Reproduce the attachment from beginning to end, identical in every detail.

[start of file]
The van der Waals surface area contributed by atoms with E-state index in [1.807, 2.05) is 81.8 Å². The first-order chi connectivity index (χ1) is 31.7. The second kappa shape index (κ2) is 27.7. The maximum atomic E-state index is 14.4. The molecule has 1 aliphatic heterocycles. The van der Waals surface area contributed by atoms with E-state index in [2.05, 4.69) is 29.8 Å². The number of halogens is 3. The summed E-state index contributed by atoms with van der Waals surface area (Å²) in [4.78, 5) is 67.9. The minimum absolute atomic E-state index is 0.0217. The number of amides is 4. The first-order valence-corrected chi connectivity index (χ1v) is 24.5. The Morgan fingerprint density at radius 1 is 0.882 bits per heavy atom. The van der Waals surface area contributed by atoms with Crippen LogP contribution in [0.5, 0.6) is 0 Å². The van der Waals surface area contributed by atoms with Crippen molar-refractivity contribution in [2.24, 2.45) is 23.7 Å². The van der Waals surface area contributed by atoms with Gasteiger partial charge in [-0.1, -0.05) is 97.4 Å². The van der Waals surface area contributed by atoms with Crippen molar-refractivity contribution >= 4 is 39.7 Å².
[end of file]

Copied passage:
The van der Waals surface area contributed by atoms with E-state index in [1.807, 2.05) is 81.8 Å². The first-order chi connectivity index (χ1) is 31.7. The second kappa shape index (κ2) is 27.7. The maximum atomic E-state index is 14.4. The molecule has 1 aliphatic heterocycles. The van der Waals surface area contributed by atoms with E-state index in [2.05, 4.69) is 29.8 Å². The number of halogens is 3. The summed E-state index contributed by atoms with van der Waals surface area (Å²) in [4.78, 5) is 67.9. The minimum absolute atomic E-state index is 0.0217. The number of amides is 4. The first-order valence-corrected chi connectivity index (χ1v) is 24.5. The Morgan fingerprint density at radius 1 is 0.882 bits per heavy atom. The van der Waals surface area contributed by atoms with Crippen LogP contribution in [0.5, 0.6) is 0 Å². The van der Waals surface area contributed by atoms with Crippen molar-refractivity contribution in [2.24, 2.45) is 23.7 Å². The van der Waals surface area contributed by atoms with Gasteiger partial charge in [-0.1, -0.05) is 97.4 Å². The van der Waals surface area contributed by atoms with Crippen molar-refractivity contribution >= 4 is 39.7 Å².